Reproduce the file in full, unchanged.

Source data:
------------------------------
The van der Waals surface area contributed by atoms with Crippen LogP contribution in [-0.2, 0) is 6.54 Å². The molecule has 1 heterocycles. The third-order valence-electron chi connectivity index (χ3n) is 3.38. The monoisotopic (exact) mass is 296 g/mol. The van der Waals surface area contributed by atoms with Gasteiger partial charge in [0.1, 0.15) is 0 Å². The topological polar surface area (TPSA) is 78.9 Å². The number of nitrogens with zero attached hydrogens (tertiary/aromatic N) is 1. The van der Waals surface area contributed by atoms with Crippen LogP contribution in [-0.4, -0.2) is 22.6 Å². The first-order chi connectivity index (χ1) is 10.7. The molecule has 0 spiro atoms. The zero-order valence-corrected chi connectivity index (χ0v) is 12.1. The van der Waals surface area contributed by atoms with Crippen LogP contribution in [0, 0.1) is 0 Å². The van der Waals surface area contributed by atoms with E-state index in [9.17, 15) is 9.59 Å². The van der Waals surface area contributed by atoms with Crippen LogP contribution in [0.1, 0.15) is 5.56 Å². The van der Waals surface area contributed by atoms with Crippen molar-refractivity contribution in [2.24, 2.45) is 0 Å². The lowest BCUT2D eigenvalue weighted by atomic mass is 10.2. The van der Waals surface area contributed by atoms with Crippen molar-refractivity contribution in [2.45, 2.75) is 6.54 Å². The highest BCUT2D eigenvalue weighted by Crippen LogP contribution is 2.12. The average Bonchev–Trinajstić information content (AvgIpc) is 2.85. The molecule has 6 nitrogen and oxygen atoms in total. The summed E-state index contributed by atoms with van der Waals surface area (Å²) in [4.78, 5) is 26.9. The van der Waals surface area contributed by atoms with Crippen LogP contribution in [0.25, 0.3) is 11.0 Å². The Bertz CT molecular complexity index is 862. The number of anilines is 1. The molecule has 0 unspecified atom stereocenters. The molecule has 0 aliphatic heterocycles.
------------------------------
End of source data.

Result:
The van der Waals surface area contributed by atoms with Crippen LogP contribution in [-0.2, 0) is 6.54 Å². The molecule has 1 heterocycles. The third-order valence-electron chi connectivity index (χ3n) is 3.38. The monoisotopic (exact) mass is 296 g/mol. The van der Waals surface area contributed by atoms with Gasteiger partial charge in [0.1, 0.15) is 0 Å². The topological polar surface area (TPSA) is 78.9 Å². The number of nitrogens with zero attached hydrogens (tertiary/aromatic N) is 1. The van der Waals surface area contributed by atoms with Crippen LogP contribution in [-0.4, -0.2) is 22.6 Å². The first-order chi connectivity index (χ1) is 10.7. The molecule has 0 spiro atoms. The zero-order valence-corrected chi connectivity index (χ0v) is 12.1. The van der Waals surface area contributed by atoms with Crippen LogP contribution in [0, 0.1) is 0 Å². The van der Waals surface area contributed by atoms with E-state index in [9.17, 15) is 9.59 Å². The van der Waals surface area contributed by atoms with Crippen LogP contribution in [0.1, 0.15) is 5.56 Å². The van der Waals surface area contributed by atoms with Crippen molar-refractivity contribution in [2.24, 2.45) is 0 Å². The lowest BCUT2D eigenvalue weighted by atomic mass is 10.2. The van der Waals surface area contributed by atoms with Crippen molar-refractivity contribution in [2.45, 2.75) is 6.54 Å². The highest BCUT2D eigenvalue weighted by Crippen LogP contribution is 2.12. The average Bonchev–Trinajstić information content (AvgIpc) is 2.85. The molecule has 6 nitrogen and oxygen atoms in total. The summed E-state index contributed by atoms with van der Waals surface area (Å²) in [4.78, 5) is 26.9. The van der Waals surface area contributed by atoms with Crippen LogP contribution in [0.25, 0.3) is 11.0 Å². The Bertz CT molecular complexity index is 862. The number of anilines is 1. The molecule has 0 unspecified atom stereocenters. The molecule has 0 aliphatic heterocycles.